Instructor: Prof. Cecilia Liu  



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The Prophet's Hair



Magical Realism



Symbols -- The Prophet Hair





:The Prophet・s Hair; is based on story of the theft of a relic containing a hair of the Prophet Muhammad. The tale is a fantastic account of the miraculous but disastrous events befalling all those who come into contact with it. The stolen relic is found by a moneylender, Hashim. 
Instead of returning it to the mosque from which it was taken, he keeps it. Under its influence, this previously secular Muslim becomes orthodox to the point of extremism and hurt his family by adopting it. 
His son, Atta, tries to take the hair back to Mosque, but at the last minute he finds out that the hair is no longer with him because there is a hole in his pocket (2849 L6). Then Huma comes up with another plan, and decides that it will have to be stolen by hiring a thief, .Sheikh Sín・, who takes the hair amid a scene of carnage. However, she ends up with a disaster. 

At the end of story, Hashim accidentally kills his own daughter, but he does not realize what he has done until he turns the light on. Finally, the thief is hunted and shot by the police, but his four crippled sons and blind wife have miraculously been cured by their contact with the relic. 
Rushdie describes Hashim・s family as an insecure and frightened family. The story is concerned with an iconic object, the hair, and its relocation from a holy place, the shrine, to the profane space of the outside world, then to a secret hiding place in the moneylender・s locked study, and finally back to the shrine again.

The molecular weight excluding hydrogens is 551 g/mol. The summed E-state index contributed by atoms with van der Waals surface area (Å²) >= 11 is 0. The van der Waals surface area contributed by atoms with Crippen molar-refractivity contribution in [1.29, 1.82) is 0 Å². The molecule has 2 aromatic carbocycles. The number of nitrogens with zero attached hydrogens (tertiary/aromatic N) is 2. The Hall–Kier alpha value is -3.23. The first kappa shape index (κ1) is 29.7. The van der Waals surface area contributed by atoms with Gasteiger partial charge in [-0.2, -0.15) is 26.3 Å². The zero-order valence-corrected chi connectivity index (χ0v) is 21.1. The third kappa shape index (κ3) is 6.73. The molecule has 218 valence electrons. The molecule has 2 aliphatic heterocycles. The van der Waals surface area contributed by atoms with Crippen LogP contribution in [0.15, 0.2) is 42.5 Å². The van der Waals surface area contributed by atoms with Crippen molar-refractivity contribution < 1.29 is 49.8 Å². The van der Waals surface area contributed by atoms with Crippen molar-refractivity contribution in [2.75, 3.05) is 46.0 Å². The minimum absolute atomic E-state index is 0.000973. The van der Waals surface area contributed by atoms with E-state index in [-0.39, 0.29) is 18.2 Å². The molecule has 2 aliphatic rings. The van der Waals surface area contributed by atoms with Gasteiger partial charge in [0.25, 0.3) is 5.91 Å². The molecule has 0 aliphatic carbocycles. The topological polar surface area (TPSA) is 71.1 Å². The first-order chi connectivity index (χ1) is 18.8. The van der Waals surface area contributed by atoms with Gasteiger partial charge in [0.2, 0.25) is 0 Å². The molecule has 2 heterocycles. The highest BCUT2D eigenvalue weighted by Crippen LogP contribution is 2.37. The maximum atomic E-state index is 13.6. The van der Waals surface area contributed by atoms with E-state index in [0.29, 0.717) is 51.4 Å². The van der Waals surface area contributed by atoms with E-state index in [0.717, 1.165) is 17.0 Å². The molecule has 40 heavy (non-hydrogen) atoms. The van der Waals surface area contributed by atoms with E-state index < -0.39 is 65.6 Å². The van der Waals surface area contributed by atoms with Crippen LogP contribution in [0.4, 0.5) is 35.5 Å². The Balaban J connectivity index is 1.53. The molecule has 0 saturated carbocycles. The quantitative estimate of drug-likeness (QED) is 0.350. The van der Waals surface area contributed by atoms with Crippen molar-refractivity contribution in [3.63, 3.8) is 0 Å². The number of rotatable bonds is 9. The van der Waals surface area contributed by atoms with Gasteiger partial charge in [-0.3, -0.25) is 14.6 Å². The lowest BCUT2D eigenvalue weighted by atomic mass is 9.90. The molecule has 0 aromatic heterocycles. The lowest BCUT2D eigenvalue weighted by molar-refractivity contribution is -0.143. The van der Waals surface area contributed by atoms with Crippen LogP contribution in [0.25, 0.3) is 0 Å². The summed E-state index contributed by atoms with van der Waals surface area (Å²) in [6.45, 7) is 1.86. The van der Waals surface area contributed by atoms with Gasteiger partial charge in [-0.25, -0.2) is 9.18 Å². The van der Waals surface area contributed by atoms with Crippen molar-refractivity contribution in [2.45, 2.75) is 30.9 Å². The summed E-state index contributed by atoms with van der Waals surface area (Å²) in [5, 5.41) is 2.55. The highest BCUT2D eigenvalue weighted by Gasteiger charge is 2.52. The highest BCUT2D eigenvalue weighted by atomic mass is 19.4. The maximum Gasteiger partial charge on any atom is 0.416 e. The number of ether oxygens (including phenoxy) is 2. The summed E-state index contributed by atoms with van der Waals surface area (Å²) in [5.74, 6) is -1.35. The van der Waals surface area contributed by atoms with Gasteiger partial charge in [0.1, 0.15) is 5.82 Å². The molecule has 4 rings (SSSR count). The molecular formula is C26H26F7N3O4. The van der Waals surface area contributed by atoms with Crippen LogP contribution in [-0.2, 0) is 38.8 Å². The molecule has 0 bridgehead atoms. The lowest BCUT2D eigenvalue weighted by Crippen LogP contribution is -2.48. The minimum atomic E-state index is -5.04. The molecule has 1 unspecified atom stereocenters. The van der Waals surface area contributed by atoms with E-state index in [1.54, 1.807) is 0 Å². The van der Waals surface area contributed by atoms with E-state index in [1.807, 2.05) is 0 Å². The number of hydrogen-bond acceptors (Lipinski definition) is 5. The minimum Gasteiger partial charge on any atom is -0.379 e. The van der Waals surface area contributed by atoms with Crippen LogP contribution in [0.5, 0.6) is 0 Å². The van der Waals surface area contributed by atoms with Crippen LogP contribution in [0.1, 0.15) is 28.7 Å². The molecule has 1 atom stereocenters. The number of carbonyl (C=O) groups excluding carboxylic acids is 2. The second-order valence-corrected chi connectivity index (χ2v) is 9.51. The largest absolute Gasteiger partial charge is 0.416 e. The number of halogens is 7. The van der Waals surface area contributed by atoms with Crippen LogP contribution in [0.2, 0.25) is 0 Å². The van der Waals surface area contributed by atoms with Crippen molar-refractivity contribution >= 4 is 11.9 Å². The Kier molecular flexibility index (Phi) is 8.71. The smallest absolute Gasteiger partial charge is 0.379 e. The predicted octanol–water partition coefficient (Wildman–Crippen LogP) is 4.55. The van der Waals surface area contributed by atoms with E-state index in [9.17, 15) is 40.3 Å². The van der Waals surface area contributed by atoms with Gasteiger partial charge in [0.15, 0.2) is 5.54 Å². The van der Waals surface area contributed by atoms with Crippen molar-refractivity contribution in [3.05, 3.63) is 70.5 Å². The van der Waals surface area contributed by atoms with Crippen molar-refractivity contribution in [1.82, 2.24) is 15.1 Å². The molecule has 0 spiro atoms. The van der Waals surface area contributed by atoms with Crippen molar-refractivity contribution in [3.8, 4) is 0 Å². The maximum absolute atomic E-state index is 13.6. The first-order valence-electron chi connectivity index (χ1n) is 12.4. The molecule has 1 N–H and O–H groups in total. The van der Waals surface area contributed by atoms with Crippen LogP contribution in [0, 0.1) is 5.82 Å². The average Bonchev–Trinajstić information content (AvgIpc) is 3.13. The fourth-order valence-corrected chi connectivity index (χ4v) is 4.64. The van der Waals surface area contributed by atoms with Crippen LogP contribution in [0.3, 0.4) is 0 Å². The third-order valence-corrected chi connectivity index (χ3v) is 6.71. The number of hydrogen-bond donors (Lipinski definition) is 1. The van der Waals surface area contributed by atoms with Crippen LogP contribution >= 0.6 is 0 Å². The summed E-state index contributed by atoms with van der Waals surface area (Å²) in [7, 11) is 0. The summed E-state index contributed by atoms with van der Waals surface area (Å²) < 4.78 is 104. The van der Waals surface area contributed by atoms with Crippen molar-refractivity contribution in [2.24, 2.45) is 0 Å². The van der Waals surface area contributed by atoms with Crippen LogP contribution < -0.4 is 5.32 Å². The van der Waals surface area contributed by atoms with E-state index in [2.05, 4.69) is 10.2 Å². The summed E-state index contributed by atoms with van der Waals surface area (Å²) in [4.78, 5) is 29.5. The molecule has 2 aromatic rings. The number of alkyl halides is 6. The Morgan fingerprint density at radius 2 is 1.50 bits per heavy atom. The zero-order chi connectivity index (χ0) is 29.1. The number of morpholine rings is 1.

Form: Storytelling
Narration: It is a flashback style of narration that starts from Atta・s search for a professional burglar.


1. Parable 2. Magical Realism

Parable: to check human desire & follow natural cause

Magical Realism

Hashim・s change: guilty? 
consider himself to be a superior? 
affected by hair?


1. painting: 1925, a German art critic, Franz Roh 
(a new post-expressionistic formXsurrealistic

2. literature: 1940s, a Cuban, Alejo Carpentier 
(:lo real maravilloso;Xmarvelous reality)

3. Gabriel Garcia Marquez・ One Hundred Years of
Solitude & John Fowels・ French Lieutenant・s 


realistic + fantastic + mysterious
+ enigmatic + mythologicalK elements

2 conflicting perspectives:

1) based on a rational view of reality
2) acceptance of the supernatural as mundane
set in a normal, modern world with authentic descriptions of humans and society



;By articulating a grievance, I could help, or so I hoped, to build bridges of understanding.; (Imaginary Homelands, by Rushdie) 

To mock at idol worship
--->  religion: a powerful tool in the hands of rulers 
---> deities or objects:
        Dh Tyuo (
戳Ql) , Matsu palanquin (
---> superstition, extremity


7-204 Al-A'raf (The Heights)

Waitha quria alquranu faistamiAAoo lahu waansitoo laAAallakum turhamoona

7:204 When the Qur'an is read, listen to it with attention, and hold your peace: that ye may receive Mercy. 

112-1 Al-Ikhlas (The Purity)

Qul huwa Allahu ahadun

112:1 Say: He is Allah, the One and Only

Hazratbal, Mosque

Entrance of the Sacred Relic Chambers


Entrance Door of the Sacred Relic Chambers

Interior View of the Sacred Relic Chambers


Some hairs from the beard of the Prophet Muhammad

Symbols -- The Prophet Hair

Through the journey of different places that the relic of the Prophet Muhammad has been relocated (from the shrine, the outside world, Hashim・s sanctum, and then back to the shrine again), the meaning of the hair is being changed as well. 

Hair as a religious relic

The hair is a famous relic which is regarded as a symbol of the sacred image of the Prophet Muhammad. It was restored in its shrine at Hazratbal mosque. However, the loss of the relic has caused the riots, the political ramifications and the changes in the two families. (2846 par 5~6)

Hair as a secular object 

The relocation of the relic changed the hair's meaning. However, it's not the object itself which changes the meaning, but human beings. Hashim, the moneylender, changes the relic from the religious value to a secular object (2846 last par). Even though the hair's meaning has been changed, its mysterious magic still exists. Influenced by the misappropriated relic, Hashim leads the family into carnage (massacre). 

Hair as a human heart